President Obama’s surprise visit to Afghanistan — covered here and here — was widely seen as an effort to put some pressure on President Hamid Karzai, whose government has been riddled by charges of corruption and which has little legitimacy in the eyes of a large portion of the population. President Mahmoud Ahmadinejad’s visit to Kabul two weeks earlier received less attention, but was hardly ignored. NPR lays out the basic problem here:
Master of the House: Stalin and His Inner Circle
By Oleg V. Khlevniuk, translated by Nora Seligman Favorov
Yale University Press, 2009
HC: 344 pages
$38.00 ($30.41 on Amazon, click here)
What the author set out to write was a detailed study from Soviet archives intended to refute a prior theory that Stalin’s rule in the 1930’s involved Stalin as a balance wheel between radical and moderate factions within the Stalinist clique at the top of the party – state apparatus. He makes an excellent case that this was not so. He shows personal alliances across the supposed moderate – radical fault line. He shows that supposed radicals and moderates changed their supposed ideology as they changed positions within the overlapping spheres of state and party bodies governing the Soviet Union. He shows Stalin making a show of leadership by committee long after the internal archives show that no decision of any serious consequences could be made without him, much less in opposition to him. On all of this the author makes a quite convincing case but, as is often the case with archival research, even in far more open societies than Putin’s Russia one should be wary of accepting that any conclusion is truly final until far more decades of archival mining have taken place. All that one can truly say at this point is that the earlier analysis based on memoirs and similar less exacting sources needs new evidence from the archives to again be taken seriously.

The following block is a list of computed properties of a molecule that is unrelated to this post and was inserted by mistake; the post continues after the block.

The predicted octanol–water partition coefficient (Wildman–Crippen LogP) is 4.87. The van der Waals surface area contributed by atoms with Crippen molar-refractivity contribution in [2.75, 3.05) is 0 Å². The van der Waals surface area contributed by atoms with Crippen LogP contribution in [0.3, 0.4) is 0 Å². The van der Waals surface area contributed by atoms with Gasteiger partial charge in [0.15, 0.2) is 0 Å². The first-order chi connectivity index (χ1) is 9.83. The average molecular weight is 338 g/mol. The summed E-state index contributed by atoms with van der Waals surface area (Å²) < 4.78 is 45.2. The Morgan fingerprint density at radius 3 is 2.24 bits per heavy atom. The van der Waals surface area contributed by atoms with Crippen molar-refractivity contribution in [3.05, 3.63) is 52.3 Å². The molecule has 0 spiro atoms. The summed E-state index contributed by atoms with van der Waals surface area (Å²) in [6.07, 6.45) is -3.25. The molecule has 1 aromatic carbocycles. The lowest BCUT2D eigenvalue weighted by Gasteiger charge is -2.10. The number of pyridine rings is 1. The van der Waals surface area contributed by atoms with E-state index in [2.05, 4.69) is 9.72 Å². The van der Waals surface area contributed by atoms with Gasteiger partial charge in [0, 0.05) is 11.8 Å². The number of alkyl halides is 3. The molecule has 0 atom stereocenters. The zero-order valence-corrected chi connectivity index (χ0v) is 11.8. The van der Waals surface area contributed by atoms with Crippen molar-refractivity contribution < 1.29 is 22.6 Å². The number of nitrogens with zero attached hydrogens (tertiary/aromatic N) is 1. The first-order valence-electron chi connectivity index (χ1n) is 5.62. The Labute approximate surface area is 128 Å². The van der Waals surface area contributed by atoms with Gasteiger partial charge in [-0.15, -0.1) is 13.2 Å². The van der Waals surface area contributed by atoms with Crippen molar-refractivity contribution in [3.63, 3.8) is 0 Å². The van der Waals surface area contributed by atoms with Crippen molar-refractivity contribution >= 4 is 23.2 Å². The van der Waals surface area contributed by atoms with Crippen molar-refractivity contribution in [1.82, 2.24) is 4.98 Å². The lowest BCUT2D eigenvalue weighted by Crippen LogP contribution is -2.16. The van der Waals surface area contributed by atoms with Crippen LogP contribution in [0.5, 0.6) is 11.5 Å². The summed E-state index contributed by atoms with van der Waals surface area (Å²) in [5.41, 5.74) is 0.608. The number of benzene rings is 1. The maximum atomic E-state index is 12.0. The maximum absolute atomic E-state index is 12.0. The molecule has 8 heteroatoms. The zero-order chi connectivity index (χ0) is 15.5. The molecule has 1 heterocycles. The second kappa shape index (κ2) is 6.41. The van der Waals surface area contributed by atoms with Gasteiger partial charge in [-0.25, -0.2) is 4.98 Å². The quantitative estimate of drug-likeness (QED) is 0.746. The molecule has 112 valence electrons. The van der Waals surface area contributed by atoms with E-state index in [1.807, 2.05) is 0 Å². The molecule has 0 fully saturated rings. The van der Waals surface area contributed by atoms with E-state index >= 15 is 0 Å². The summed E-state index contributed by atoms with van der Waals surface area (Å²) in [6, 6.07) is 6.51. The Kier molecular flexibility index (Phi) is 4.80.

Paul Bremer led the Coalition Provisional Authority in Iraq from 2003 to 2004. He previously served as chairman of the National Commission on Terrorism, ambassador-at-large for counterrorism, and ambassador to the Netherlands. He joins Bellum for an extended discussion on the war in Afghanistan, the clash of civilizations, and the future of the trans-Atlantic alliance.
1. Many policy experts, like Ralph Peters, Kori Schake, and others, are voicing grave concerns about continuing the project in Afghanistan. Some have called for a counterterrorism strategy—drones, special forces, etc.—instead of a counterinsurgency strategy—heavy footprint, long-term presence, etc. What are your views on this debate? On our prospects in Afghanistan? On President Obama’s Afghan policy thus far?
John Negroponte has held numerous positions throughout the federal government, serving as ambassador to Honduras, the United Nations, and Iraq, as well as the Director of National Intelligence and Deputy Secretary of State. He joins Bellum for some brief Q&A.
1. One of the hot issues in political science is the future of the nation-state, with many forecasting its passing in the coming century. As a retired diplomat who represented the most successful nation-state in history, what’s your take?
Some Christian farmers feel they are under threat, as Hausa-speaking Muslims come down from the north looking for pasture for their animals. But any disputes over access to land or power quickly take on a religious dimension. Jos, the state capital, is now divided into Christian and Muslim areas.
The obvious solution to many Westerners is secession: why don’t the Muslim north and the Christian south simply split? The reason is that African boundaries are not like European boundaries, which mostly make some sense–more so, after the ethnic cleansing at gunpoint we saw in the 1944-47 period. African boundaries are purely arbitrary, so once you open one to redrawing none are safe.